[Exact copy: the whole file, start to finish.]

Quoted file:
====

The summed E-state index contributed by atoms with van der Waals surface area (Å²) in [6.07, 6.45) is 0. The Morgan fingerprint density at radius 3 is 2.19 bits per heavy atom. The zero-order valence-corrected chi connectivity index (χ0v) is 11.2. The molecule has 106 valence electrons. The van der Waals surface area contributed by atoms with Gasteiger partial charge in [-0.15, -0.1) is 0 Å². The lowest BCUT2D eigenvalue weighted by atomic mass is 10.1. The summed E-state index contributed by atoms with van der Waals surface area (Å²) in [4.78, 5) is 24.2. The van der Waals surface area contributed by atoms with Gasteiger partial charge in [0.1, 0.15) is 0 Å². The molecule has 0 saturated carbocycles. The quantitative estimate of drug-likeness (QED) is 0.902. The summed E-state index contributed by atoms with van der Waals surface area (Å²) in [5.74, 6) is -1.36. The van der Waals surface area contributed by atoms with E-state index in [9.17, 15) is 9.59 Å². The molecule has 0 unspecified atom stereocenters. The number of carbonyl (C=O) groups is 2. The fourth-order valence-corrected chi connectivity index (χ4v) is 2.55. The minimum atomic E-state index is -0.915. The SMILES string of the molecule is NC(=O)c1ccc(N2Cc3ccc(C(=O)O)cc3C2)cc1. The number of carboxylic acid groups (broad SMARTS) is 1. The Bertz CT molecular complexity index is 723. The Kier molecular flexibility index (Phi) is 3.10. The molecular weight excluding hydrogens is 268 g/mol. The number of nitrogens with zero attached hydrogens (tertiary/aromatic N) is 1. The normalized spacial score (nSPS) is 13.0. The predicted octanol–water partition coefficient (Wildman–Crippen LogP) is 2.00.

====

The summed E-state index contributed by atoms with van der Waals surface area (Å²) in [6.07, 6.45) is 0. The Morgan fingerprint density at radius 3 is 2.19 bits per heavy atom. The zero-order valence-corrected chi connectivity index (χ0v) is 11.2. The molecule has 106 valence electrons. The van der Waals surface area contributed by atoms with Gasteiger partial charge in [-0.15, -0.1) is 0 Å². The lowest BCUT2D eigenvalue weighted by atomic mass is 10.1. The summed E-state index contributed by atoms with van der Waals surface area (Å²) in [4.78, 5) is 24.2. The van der Waals surface area contributed by atoms with Gasteiger partial charge in [0.1, 0.15) is 0 Å². The molecule has 0 saturated carbocycles. The quantitative estimate of drug-likeness (QED) is 0.902. The summed E-state index contributed by atoms with van der Waals surface area (Å²) in [5.74, 6) is -1.36. The van der Waals surface area contributed by atoms with E-state index in [9.17, 15) is 9.59 Å². The molecule has 0 unspecified atom stereocenters. The number of carbonyl (C=O) groups is 2. The fourth-order valence-corrected chi connectivity index (χ4v) is 2.55. The minimum atomic E-state index is -0.915. The SMILES string of the molecule is NC(=O)c1ccc(N2Cc3ccc(C(=O)O)cc3C2)cc1. The number of carboxylic acid groups (broad SMARTS) is 1. The Bertz CT molecular complexity index is 723. The Kier molecular flexibility index (Phi) is 3.10. The molecular weight excluding hydrogens is 268 g/mol. The number of nitrogens with zero attached hydrogens (tertiary/aromatic N) is 1. The normalized spacial score (nSPS) is 13.0. The predicted octanol–water partition coefficient (Wildman–Crippen LogP) is 2.00.